The Man Who Changed the Way We Eat: Craig Claiborne and the American Food Renaissance
by Thomas McNamee
My rating: 3 of 5 stars
Growing up in NYC I certainly knew the name Craig Claiborne, but really knew nothing about the man.
This book paints a picture of a selfish, mean, alcoholic, delusional jerk. It does however make it clear that there were many people who adored him and that he was indeed responsible for changing the way Americans think about, make, and eat food. The actual facts of Claiborne's life are probably not enough to fill a book, but McNamee does an excellent job of describing the larger context, including some long sections where he wanders into things that have no direct connection to Claiborne but which must have influenced him. These sections are among the most interesting in the book. What the French Nouvelle Cuisine was actually all about, for example, and the structure of early culinary education.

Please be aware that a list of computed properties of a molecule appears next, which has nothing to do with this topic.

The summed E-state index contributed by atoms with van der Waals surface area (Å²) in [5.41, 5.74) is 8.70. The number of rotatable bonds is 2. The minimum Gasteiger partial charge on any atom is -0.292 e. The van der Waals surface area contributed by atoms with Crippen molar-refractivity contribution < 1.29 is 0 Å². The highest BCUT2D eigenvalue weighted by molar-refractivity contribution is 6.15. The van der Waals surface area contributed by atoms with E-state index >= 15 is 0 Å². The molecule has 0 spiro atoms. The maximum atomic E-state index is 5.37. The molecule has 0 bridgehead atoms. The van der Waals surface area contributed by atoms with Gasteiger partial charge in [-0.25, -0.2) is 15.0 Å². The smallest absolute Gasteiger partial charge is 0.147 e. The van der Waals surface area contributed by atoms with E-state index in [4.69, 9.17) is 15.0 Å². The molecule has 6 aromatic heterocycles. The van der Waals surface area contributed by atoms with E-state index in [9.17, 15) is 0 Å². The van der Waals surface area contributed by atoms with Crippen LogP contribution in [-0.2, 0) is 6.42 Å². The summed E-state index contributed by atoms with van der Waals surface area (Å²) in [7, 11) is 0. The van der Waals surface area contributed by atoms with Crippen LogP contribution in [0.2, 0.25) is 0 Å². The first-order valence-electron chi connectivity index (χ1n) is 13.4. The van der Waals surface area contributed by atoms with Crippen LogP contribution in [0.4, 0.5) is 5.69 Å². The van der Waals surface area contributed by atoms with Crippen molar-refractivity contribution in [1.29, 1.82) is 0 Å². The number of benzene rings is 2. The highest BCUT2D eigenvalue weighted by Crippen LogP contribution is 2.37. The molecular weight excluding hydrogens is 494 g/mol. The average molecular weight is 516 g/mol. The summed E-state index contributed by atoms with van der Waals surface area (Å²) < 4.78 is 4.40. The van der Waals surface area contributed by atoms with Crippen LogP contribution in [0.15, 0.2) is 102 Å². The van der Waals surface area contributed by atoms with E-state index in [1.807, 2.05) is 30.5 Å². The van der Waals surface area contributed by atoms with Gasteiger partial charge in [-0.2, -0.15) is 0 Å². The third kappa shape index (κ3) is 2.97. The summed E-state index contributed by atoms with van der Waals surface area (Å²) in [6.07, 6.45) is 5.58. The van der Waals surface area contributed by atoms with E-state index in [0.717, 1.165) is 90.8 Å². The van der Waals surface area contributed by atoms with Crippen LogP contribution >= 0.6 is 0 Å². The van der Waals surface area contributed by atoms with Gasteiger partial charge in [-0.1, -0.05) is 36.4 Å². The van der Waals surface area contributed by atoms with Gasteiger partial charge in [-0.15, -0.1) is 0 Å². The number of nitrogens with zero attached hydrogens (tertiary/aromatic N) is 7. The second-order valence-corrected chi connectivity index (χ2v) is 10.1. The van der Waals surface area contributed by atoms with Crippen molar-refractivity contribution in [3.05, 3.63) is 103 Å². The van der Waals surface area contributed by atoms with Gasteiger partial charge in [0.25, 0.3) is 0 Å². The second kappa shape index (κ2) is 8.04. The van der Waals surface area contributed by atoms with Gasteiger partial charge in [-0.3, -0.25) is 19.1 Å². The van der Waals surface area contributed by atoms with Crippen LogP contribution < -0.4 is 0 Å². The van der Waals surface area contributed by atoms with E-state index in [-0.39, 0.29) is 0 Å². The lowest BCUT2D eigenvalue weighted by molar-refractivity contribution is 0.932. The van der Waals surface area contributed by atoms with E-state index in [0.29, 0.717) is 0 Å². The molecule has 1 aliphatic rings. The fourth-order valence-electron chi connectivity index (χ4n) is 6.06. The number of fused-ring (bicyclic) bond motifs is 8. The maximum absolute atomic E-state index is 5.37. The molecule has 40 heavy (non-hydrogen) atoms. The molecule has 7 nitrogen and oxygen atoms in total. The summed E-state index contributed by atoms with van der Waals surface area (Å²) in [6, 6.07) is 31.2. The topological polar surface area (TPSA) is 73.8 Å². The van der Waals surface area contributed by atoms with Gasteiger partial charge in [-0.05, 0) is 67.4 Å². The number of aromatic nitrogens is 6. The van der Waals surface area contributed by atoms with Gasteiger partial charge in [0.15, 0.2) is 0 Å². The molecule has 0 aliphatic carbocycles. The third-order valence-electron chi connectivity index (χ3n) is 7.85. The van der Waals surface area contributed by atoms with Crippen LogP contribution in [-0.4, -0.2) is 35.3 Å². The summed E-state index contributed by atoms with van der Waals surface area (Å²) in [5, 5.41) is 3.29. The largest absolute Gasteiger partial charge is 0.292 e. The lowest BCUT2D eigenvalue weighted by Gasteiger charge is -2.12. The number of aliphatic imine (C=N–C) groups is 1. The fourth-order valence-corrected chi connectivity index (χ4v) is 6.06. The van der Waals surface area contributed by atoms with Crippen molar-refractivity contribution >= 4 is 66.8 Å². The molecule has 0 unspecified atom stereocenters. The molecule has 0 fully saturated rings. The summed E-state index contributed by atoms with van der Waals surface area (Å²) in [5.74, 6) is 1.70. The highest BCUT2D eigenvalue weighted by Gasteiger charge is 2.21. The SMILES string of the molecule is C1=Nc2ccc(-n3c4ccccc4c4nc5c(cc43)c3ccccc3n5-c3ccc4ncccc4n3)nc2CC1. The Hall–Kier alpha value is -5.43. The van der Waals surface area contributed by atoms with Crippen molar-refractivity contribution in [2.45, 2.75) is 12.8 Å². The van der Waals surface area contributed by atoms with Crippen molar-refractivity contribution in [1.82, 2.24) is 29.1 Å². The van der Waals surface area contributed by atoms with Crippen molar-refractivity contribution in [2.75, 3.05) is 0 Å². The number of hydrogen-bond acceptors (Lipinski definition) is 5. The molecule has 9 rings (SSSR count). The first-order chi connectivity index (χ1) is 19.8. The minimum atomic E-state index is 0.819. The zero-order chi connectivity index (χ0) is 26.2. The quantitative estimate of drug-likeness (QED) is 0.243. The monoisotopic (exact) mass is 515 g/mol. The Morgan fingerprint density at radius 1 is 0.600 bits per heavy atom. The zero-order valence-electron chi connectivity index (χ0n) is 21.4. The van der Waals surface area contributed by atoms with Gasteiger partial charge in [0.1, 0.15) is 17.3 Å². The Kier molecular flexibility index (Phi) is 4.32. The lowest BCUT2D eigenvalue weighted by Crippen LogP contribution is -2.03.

I don't think I would have liked Craig Claiborne, but I enjoyed reading about his 20th-century foodie world.
Linking up with Weekend Cooking at Beth Fish Reads.